Latest research news

April 30, 2003

'Malaria worse than Sars'
Malaria in the poorest parts of Africa is a far greater tragedy than Sars could ever be, health campaigners have said. They are calling on governments to step up the fight against malaria, which kills 3,000 children in Africa every day. The United Nations children's fund Unicef and the World Health Organisation  have joined forces to tackle the problem. In their first joint Africa Malaria Report they say installing mosquito nets treated with insecticide in family bedrooms could save hundreds of thousands of lives. Experts attending the report's launch in London said the burgeoning obsession with the newer, 'sexier' Sars virus was "out of proportion".
(Sky)

Looking for the first stars
The Galaxy Evolution Explorer spacecraft, designed to explore star formation when the universe was young, has been launched off the coast of Florida. The small satellite will observe millions of galaxies across 10 billion years of cosmic history to help astronomers determine when the chemical elements were formed inside the first stars.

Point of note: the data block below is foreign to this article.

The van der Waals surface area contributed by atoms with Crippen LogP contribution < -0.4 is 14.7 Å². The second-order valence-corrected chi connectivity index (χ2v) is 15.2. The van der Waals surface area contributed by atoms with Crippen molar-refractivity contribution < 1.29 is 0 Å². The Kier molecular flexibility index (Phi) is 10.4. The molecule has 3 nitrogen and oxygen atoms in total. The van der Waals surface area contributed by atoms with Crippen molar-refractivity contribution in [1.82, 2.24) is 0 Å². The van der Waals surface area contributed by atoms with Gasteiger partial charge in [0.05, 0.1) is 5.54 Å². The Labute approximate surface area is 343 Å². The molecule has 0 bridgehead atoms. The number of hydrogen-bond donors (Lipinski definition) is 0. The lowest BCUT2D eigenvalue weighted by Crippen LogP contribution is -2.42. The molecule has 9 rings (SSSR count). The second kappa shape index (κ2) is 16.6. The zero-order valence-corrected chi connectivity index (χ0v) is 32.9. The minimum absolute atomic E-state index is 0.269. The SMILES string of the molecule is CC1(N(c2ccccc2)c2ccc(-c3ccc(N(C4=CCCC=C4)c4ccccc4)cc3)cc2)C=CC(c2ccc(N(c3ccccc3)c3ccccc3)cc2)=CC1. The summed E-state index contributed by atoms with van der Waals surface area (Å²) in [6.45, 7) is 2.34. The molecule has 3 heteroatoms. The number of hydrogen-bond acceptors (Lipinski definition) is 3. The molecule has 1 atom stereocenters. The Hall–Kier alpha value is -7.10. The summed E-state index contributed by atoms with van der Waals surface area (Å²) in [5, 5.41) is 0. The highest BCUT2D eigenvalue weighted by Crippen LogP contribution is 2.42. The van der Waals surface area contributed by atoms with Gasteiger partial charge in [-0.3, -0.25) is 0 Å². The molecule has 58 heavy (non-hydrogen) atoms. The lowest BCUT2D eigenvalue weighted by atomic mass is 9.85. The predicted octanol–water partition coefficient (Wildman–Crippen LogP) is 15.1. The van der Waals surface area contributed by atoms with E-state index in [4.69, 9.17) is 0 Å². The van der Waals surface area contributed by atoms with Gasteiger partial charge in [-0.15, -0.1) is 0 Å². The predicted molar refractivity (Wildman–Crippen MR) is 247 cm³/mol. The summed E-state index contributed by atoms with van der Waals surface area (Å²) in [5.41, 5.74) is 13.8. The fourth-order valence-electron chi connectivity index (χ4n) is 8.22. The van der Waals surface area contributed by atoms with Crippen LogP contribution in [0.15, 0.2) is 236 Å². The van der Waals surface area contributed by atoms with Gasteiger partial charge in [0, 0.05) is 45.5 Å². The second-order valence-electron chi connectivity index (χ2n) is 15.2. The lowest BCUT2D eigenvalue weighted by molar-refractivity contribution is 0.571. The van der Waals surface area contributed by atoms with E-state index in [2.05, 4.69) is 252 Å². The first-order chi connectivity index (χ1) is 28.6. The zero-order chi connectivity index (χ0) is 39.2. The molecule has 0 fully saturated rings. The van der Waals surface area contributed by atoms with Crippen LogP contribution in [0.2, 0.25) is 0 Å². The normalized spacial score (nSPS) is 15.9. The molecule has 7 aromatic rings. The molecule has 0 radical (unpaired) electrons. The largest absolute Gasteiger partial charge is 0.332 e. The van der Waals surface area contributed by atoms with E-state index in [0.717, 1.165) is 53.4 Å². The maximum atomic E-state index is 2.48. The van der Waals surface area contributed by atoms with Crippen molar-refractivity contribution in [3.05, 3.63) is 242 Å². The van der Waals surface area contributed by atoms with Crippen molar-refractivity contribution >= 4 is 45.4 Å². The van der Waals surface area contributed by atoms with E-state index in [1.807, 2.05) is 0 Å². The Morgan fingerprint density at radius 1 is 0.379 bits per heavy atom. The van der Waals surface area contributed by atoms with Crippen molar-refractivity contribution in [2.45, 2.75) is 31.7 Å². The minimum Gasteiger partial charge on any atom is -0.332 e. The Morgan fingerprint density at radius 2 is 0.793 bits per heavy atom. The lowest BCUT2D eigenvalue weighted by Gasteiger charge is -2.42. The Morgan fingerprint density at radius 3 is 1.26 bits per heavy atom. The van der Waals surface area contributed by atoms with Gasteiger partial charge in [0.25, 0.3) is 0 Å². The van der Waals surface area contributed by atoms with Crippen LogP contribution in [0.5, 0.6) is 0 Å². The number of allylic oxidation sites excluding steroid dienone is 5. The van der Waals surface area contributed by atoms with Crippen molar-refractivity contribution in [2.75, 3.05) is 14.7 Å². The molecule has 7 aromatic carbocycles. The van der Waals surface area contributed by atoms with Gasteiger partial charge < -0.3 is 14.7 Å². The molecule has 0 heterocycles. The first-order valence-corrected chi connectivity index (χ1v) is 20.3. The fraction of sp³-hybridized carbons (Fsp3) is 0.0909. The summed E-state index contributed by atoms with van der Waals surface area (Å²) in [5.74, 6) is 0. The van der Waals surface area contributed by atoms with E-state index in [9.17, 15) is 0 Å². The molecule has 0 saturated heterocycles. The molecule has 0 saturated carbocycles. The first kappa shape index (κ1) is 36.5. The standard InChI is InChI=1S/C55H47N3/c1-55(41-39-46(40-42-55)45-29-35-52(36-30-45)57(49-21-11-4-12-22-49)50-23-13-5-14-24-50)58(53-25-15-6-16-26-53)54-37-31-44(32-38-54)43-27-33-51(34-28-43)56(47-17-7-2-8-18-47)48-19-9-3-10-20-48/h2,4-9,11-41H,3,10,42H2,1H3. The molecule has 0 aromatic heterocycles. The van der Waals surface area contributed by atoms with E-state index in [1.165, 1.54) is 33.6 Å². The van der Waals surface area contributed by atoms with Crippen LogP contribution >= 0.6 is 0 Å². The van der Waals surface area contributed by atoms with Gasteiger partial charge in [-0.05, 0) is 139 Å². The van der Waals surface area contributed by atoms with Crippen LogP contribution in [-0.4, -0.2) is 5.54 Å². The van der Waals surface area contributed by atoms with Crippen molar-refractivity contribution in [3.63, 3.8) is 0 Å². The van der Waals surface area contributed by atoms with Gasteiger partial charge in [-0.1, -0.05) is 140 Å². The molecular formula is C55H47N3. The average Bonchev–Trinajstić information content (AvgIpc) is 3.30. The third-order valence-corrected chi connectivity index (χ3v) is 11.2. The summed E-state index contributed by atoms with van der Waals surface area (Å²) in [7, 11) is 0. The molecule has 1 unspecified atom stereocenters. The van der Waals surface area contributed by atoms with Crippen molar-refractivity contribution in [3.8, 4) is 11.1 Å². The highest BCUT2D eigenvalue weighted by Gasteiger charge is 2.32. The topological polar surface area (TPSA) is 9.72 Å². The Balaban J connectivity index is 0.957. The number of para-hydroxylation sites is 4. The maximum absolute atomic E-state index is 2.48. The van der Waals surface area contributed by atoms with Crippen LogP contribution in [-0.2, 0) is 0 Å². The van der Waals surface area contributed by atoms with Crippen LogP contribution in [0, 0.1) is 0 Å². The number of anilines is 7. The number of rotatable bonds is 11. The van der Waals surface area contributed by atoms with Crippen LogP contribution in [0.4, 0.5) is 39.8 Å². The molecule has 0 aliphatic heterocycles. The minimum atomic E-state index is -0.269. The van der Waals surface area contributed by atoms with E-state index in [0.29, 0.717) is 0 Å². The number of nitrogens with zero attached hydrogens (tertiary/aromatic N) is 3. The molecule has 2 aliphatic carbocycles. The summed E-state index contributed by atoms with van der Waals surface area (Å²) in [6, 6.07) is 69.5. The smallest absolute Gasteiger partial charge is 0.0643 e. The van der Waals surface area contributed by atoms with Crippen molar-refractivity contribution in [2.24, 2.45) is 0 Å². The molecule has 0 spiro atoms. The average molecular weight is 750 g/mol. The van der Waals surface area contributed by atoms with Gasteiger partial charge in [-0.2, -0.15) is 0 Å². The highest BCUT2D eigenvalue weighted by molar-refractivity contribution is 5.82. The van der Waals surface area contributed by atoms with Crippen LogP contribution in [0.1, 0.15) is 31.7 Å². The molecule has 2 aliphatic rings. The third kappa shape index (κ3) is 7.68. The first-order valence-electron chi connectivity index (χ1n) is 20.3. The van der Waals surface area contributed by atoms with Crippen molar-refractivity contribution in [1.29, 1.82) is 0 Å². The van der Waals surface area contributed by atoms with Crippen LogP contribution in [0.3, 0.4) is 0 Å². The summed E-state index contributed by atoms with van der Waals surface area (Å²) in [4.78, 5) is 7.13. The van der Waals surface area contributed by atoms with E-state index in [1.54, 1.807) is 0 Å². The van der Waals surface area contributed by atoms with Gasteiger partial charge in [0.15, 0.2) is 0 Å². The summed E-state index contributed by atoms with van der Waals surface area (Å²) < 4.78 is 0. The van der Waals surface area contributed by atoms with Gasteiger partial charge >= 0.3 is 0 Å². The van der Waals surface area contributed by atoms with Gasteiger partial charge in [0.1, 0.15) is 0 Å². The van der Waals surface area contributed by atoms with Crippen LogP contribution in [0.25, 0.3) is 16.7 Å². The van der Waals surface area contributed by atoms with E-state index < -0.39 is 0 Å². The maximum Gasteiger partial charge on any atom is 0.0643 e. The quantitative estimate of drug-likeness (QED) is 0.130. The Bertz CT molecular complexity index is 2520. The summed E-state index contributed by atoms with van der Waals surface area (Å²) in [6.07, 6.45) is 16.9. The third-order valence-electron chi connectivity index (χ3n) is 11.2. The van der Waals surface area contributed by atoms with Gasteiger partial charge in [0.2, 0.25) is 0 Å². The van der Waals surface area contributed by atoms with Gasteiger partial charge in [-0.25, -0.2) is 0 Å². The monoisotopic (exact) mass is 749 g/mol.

(BBC)

Cancer-proof mouse discovered
A cancer-proof mouse, which can survive being injected with any number of cancer cells, has been discovered by US scientists. The discovery of the resistant mouse could pave the way for future gene or drug therapies if the mechanism by which it fights cancer can be understood.
(New Scientist)

Spores ferry vaccines
Chomping on bacteria might protect people from infections, say British scientists. The next-generation edible vaccines could combat tetanus, anthrax and diarrhoea. To survive hard times, the harmless bacteria Bacillus subtilis goes into a dormant spore form. Simon Cutting and his colleagues, of Royal Holloway, University of London, have genetically engineered the microbe to carry a gene for one of the paralysing toxins normally produced by tetanus bacteria.
(Nature)

Gilgamesh tomb believed found
Archaeologists in Iraq believe they may have found the lost tomb of King Gilgamesh - the subject of the oldest book in history. The Epic Of Gilgamesh - written by a Middle Eastern scholar 2,500 years before the birth of Christ - commemorated the life of the ruler of the city of Uruk, from which Iraq gets its name.
(BBC)

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